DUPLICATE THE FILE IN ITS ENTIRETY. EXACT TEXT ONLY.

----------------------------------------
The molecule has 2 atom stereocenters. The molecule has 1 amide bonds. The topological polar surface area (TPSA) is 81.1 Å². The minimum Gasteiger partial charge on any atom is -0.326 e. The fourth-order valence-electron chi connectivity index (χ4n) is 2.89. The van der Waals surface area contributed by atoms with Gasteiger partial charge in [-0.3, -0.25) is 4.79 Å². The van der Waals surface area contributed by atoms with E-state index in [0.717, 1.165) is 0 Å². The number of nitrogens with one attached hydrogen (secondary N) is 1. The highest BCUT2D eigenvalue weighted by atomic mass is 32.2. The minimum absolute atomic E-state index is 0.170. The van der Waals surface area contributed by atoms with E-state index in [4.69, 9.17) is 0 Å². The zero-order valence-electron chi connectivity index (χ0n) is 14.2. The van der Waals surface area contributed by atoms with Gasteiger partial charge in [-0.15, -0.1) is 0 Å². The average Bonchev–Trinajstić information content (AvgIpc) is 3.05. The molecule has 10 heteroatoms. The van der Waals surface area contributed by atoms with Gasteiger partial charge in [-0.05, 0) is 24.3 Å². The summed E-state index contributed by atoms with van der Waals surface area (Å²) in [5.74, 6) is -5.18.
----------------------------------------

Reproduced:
The molecule has 2 atom stereocenters. The molecule has 1 amide bonds. The topological polar surface area (TPSA) is 81.1 Å². The minimum Gasteiger partial charge on any atom is -0.326 e. The fourth-order valence-electron chi connectivity index (χ4n) is 2.89. The van der Waals surface area contributed by atoms with Gasteiger partial charge in [-0.3, -0.25) is 4.79 Å². The van der Waals surface area contributed by atoms with E-state index in [0.717, 1.165) is 0 Å². The number of nitrogens with one attached hydrogen (secondary N) is 1. The highest BCUT2D eigenvalue weighted by atomic mass is 32.2. The minimum absolute atomic E-state index is 0.170. The van der Waals surface area contributed by atoms with E-state index in [4.69, 9.17) is 0 Å². The zero-order valence-electron chi connectivity index (χ0n) is 14.2. The van der Waals surface area contributed by atoms with Gasteiger partial charge in [-0.15, -0.1) is 0 Å². The average Bonchev–Trinajstić information content (AvgIpc) is 3.05. The molecule has 10 heteroatoms. The van der Waals surface area contributed by atoms with Gasteiger partial charge in [-0.05, 0) is 24.3 Å². The summed E-state index contributed by atoms with van der Waals surface area (Å²) in [5.74, 6) is -5.18.